The term nurse by heart really came from the fact that I’ve been asked so many times why I became a nurse. I mean, I don’t know, I thought of some really cheesy answers many times. After a while I couldn’t really think of something that really truly explained why I became a nurse so I ended up just saying, “I’m a nurse by heart, which means that I was meant to do this.” There’s no other explanation needed. This is who I am through and through. I’m not really sure exactly when I became interested in nursing but I do know that as a kid I was the one watching the adrenaline rush of watching trauma life in the ER instead of cartoons on a Saturday morning.

I mean my parents were hospital administrators so my dad’s office was in the hospital and I used to run around, run down the hallways following the colored tiles to the ER and back. Stopping abruptly at the authorized personnel only sign wondering what miracle or tragedy was happening behind those closed doors. The smell of Purell and latex and knowing that the cafeteria had it’s own ice cream machine was all I really needed to fall in love with just working in that healthcare setting.

The truth is I didn’t go into nursing to necessarily fix people or even help them. I really went into nursing because I craved to understand human nature and just the connection of ourselves to our bodies and trying to figure out how do you heal? How do you heal from a disease, from an injury, from something that is completely out of your control? How do you get control back in your life? When I started writing about nursing, I realized that I wanted to target the audience of nurses that had at one point really fallen in love with the idea of what a nurse provides. You know, and that’s a passionate love story early on in your nursing career, only to find out that it’s actually a really hard job.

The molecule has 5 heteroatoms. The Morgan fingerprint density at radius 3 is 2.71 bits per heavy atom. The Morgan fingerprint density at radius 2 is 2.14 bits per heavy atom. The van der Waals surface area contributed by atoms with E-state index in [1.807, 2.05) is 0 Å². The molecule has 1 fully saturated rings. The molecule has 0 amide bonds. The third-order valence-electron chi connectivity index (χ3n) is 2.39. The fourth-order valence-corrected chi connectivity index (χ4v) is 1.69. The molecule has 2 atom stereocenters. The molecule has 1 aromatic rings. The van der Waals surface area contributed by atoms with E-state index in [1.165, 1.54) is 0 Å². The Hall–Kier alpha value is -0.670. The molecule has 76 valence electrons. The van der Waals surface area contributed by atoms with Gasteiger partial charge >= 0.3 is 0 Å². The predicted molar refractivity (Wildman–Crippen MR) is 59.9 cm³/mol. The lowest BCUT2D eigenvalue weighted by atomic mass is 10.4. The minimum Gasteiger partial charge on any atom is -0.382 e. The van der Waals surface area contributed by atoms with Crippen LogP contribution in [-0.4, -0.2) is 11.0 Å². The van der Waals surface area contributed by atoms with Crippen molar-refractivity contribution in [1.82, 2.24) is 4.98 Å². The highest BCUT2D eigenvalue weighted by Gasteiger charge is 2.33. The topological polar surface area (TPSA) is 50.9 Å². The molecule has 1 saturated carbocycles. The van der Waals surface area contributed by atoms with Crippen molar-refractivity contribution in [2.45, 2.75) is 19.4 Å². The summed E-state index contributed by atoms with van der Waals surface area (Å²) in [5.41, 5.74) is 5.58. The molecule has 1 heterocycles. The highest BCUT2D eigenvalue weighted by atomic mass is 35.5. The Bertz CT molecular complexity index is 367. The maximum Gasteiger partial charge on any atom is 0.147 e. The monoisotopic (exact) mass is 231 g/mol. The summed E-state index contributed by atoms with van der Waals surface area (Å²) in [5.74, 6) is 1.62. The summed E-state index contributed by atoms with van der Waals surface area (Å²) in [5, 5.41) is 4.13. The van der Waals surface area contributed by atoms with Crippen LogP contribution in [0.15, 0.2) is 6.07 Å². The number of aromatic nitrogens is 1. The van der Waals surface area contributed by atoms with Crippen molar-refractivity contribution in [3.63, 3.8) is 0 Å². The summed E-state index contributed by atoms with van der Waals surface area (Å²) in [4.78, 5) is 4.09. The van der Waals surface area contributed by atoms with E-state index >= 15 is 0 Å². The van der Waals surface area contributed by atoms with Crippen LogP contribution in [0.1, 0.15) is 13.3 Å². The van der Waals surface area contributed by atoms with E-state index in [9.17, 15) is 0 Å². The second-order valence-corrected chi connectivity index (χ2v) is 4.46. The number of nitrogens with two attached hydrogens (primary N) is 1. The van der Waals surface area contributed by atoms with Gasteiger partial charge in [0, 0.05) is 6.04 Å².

I mean I had no idea how difficult this job would be and I honestly don’t love it all the time. You know you have the workload, the unpredictable chaos. You have to just be okay living in this state of chaos all the time at work. The distractions and interruptions, the evolving door of change and the layers and layers of documentation, not to mention that dreaded feeling of knowing that a patient is waiting for you and you can’t get to them because of all of the said reasons. I’ve had physical strains in my back and knees. I’ve lost endless nights of sleep and I think that at times some of the situations I’ve been in, I’ve had a little bit of PTSD and anxiety as a result of just the situations that I’ve found myself in. You know watching people’s realities play out in front of you and you’re supposed to be the one with the support and the answers. Just trying to think two steps ahead all the time. It’s a really hard job.

Even despite all of that, you know, I really wanted to dive in to understand why do I keep coming back for more? What is it about my career, my profession, that brings me back for more? There’s more truth to the reason why I come back than there is to the reason I should stay away. Like I said I started off on this journey to understand human nature and human connection. I’ve had a window into that and now I realize that I want to build my life around this. To have a nursing license that immediately qualifies me to connect to humans is the best investment that I’ve ever given. When I say that nurses fall out of love with nursing, it’s completely normal as far as we’re always fluctuating on this continuum of energy and burnout.